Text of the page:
As a small business owner, you need to let people know about your business any way you can. Self-promotion is among the most economical and effective ways to accomplish that goal. After all, who better to tell others about your business than you?
But if you happen to be naturally shy, or if you have a negative image of self-promoters, you might find the idea of self-promotion distasteful. The first step toward overcoming this obstacle is convincing yourself it’s okay to sing your own praises.
Some small business owners feel if their products or services are good enough, others will promote their business for them. In some cases, that’s true. However, for the vast majority of small business owners, self-promotion is necessary for their company’s survival.
Don’t Hide Your Light
No matter what, some people won’t be receptive to your self-promotion. Don’t take it personally. Most customers and prospects expect you to toot your own horn as long as you can back up your claims and aren’t aggressive about it.
There’s nothing wrong with letting others know about your accomplishments. They separate you from the competition. And they’re what customers use to make their buying decisions.
Providing customers useful information about your business helps them make more informed choices. And that leads to greater satisfaction with their purchases.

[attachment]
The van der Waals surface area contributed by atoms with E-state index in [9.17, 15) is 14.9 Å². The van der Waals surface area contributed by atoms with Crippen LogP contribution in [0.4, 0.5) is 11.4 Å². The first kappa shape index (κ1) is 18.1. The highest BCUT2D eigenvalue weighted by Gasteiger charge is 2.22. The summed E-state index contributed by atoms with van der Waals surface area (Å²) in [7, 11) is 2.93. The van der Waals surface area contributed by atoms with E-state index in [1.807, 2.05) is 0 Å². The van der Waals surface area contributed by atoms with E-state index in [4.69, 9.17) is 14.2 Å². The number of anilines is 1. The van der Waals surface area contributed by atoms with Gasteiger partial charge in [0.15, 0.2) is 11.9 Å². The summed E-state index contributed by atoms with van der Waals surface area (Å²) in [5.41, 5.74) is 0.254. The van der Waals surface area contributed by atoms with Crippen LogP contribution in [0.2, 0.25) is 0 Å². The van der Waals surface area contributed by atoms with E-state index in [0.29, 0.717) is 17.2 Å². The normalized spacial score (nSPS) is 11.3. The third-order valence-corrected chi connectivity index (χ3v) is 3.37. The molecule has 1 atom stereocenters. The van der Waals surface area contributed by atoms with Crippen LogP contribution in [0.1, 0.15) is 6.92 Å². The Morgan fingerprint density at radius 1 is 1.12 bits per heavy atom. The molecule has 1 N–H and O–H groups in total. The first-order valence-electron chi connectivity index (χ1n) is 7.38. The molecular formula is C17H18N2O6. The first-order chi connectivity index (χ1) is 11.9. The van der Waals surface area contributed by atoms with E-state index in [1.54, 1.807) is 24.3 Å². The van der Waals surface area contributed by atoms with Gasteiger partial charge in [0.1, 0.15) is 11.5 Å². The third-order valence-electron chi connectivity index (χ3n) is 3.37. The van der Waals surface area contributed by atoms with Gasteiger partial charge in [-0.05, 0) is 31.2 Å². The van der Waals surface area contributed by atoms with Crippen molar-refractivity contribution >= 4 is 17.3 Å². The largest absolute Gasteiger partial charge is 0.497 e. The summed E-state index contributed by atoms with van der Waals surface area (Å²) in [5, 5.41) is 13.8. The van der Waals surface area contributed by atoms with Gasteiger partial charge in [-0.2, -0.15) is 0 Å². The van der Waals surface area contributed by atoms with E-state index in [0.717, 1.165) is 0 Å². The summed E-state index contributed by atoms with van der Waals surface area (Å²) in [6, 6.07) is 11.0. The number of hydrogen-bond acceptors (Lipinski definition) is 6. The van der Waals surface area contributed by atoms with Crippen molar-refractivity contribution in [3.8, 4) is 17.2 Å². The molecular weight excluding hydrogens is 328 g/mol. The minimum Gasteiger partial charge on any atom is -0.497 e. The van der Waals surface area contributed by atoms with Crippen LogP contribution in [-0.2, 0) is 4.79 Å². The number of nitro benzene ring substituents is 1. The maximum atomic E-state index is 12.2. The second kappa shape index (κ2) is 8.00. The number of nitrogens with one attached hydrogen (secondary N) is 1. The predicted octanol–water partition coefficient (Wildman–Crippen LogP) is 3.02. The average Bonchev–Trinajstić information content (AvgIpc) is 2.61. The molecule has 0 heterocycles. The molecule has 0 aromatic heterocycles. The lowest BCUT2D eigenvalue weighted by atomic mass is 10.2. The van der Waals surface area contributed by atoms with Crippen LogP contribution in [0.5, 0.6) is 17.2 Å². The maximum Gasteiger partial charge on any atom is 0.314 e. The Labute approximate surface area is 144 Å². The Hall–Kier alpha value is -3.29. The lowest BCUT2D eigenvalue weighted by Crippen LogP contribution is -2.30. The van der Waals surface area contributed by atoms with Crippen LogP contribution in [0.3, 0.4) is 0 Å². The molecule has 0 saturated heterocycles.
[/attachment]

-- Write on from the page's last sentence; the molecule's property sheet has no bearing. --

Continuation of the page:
Are You Sold on Your Business?
If you still feel uncomfortable about promoting your business, ask yourself “why.” You may feel your products aren’t worthy of promotion, or your customer service doesn’t deserve to be celebrated.
Whatever the case, you’ll never feel completely comfortable about promoting your business until you’re confident it offers value not found elsewhere. Once you reach that point, self-promotion feels more like sharing and less like selling.
Choose the Right Audience
Keep in mind that not everyone fits your customer profile. Promoting yourself or your business to the wrong audience is a waste of your time and theirs. Worse yet, your self-promotion could come off as annoying and self-serving. That’s a risk you never want to take.
Remember, people like buying from people they like and identify with. So review your sales pitch with a Golden Rule lens — if you’re treating others the way you’d want to be treated, you likely aren’t coming across as pushy or conceited.
When you promote your knowledge, skills and ideas, you give others something to cheer for and a cause to support and follow.—Debbie Allen, Author, Success is Easy
Promote What Your Customers Value
No matter how hard you try, you’ll never be all things to all people. So be selective about which benefits you promote. Focus only on those that offer customers the biggest rewards.
And that means you may have to concede some ground to your competition. For instance, some competitors will beat you on price. But that might not be the biggest issue for your customers. Do your higher prices accompany superior quality? If so, your customers may not mind paying a little more for your products and services.
If you can claim lower prices and your products or services are of equal or even higher quality, then by all means, compete on price.
Your customers will tell you whether they’re more concerned with higher quality or lower pricing. Explaining how you meet those expectations isn’t self-promotion, it’s proving your value.
And when you consistently deliver on that value, you’ll likely gain a loyal customer who will be just as eager to share your story as you are.